Up at Oxford continues the evocative autobiographical series 'Continents of Exile' which Ved Menta began with Daddyji and Mamaji. Oxford had engaged his imagination since he was a small, blind Hindu boy growing up under the Raj In those days in India, education for the blind amounted to not much more than confinement in an orphanage.
To make his way from that to what he saw as the pinnacle of academic excellence was an extraordinary achievement as well as the realisation of a dream.; Few foreign undergraduates have entered the stream of English life with more gusto than Ved. He struggled (successfully) to keep up with brilliant and sighted contemporaries, debated, became part of a literary circle led by the mercurial and captivating Dom Moraes, was charmed by young ladies with sophisticated accents, and strove to adopt the mannerisms of the English upper class.; The Oxford of the late Fifties was very different from today's.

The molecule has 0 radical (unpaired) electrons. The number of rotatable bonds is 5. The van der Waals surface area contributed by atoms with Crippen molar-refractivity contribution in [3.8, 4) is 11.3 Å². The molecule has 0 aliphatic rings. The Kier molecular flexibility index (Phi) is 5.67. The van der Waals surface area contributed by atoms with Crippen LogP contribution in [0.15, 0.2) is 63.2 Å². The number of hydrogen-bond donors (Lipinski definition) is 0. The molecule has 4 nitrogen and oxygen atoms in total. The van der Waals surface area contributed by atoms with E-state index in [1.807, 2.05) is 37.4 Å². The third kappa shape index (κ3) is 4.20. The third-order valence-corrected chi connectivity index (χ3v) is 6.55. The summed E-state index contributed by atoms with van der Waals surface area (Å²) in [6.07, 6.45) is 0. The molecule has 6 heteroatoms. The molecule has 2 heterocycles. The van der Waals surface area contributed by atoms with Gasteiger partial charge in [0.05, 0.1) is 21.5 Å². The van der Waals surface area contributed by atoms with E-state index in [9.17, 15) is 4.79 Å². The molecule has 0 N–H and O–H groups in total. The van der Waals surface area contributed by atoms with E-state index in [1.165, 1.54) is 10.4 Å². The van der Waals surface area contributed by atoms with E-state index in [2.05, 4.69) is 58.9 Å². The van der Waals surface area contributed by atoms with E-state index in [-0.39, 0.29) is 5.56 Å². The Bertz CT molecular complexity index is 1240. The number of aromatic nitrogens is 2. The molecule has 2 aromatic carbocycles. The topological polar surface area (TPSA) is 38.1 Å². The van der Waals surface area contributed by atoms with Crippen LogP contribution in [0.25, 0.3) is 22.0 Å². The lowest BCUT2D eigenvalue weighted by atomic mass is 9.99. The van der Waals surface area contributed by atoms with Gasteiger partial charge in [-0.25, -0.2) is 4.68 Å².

Many of those whom Ved met there appear memorably in these pages, among them W.H. Auden, Christopher Hill, Neville Coghill, Peter Levi, Allen Ginsberg, John Masefield, Isaiah Berlin, John Sparrow, Lord David Cecil and E.M. Forster.; This book is a poignant, witty, candid account of the journey made from freshman dinner to anxious Finals by one of the most extraordinary undergraduates ever to go up to Oxford. No one who has memories of that place, or who has enjoyed previous books from Ved Mehta's engaging series, should miss it.; Ved Mehta has been a MacArthur Fellow and a Visiting Fellow at Balliol College, Oxford. For the last three years he has held the Rosenkranz Chair in Writing at Yale College.
The earlier books in 'Continents of Exile' are Daddyji, Mamaji, Vedi, The Ledge Between the Streams, Sound-Shadows of the New World and The Stolen Light. New editions of his well-known books on the country of his birth - Portrait of India and Mahatma Gandhi and His Apostles - were recently published by Yale University Press.